Huawei has today introduced the much-awaited Mate 20 lineup, with the release of four new smartphones (yes, that’s a lot of phones in one lineup). Just like each year, one of them is the uber-premium and luxurious Mate 20 RS that has been built in partnership with Porsche Design.
The Mate 20 RS looks identical to the Mate 20 Pro on the front, which means it has got a massive notch with the 3D Depth Sensing Camera for better facial recognition. You also get a premium trifecta on the back and no I’m not talking about the cameras but the leather, polished glass, and metal build of the Mate 20 RS.
Putting all the glorious build and powerful specs aside, there’s one major thing I cannot wrap my head around and that’s the existence of a ‘notch’ on this Porsche Design phone. Weren’t Porsche Design phones supposed to be about the best of both worlds? Wasn’t symmetry in design the key?
Earlier: Notch is Disturbing!
The inclusion of a notch on the Mate 20 RS comes as a significant change over its predecessor, which was the Mate 10 RS, which was introduced alongside P20 Pro earlier this year. At the time, Porsche Design told everyone that not having a notch was a deliberate design decision.
Porsche Design’s Design Director, Christian Schwamkrug had then stated that the notch was disturbing from a design philosophy and he likes symmetry. He’d further added that Porsche Design didn’t want to have the notch because it’s a compromise. The notch was against the company’s design philosophy, but the times have now changed and the notch, even though it has evolved, is now everywhere.
Today: Let’s Not Talk About it
The latest love child of Huawei and Porsche Design seems to backtrack on the latter’s ideology or simply accepts the reality of the modern smartphone market.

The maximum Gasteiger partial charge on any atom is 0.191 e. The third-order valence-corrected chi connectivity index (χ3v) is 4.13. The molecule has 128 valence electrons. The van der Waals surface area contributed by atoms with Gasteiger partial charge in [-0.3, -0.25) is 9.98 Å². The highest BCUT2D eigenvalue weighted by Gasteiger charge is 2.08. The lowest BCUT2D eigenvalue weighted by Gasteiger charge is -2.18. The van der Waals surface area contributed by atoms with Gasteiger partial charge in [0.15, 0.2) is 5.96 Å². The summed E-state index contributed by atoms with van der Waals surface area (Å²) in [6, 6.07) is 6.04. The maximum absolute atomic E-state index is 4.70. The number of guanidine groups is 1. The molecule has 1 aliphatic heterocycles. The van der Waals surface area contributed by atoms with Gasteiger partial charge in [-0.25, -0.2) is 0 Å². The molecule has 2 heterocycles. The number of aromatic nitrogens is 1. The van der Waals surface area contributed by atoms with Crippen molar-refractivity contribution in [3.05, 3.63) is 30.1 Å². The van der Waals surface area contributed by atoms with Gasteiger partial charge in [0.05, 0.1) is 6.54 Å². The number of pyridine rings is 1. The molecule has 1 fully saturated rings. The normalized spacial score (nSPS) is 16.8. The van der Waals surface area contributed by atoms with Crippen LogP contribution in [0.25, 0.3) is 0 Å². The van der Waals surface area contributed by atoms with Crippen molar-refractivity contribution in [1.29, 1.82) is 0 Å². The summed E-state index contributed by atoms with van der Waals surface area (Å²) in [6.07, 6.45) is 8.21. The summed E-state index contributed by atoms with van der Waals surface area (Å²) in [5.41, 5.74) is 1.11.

The notch is no longer considered a taboo but a design choice to offer more screen real estate or include facial recognition tech, without having huge bezels. This time around, the CEO of Porsche Design, Jan Becker didn’t speak much about the controversial change on stage.
Though he still touted that the device was symmetrical all around, he added that ‘we (Huawei and Porsche Design) evolved the lower bezel in favor of a larger screen size, providing consumers with even more display space for both work and play.’
Another interesting tidbit that I noticed while exploring the official Mate 20 RS product page is that Huawei does not show the front of the device until you’ve scrolled almost halfway through. It focuses on the rear design and internal hardware instead of showing the front right off the bat – just like it did with the Mate 10 RS.
So, it just gives us the feeling that while Porsche Design is still proud of its overall design, it’s just a bit sheepish about embracing the notch decision.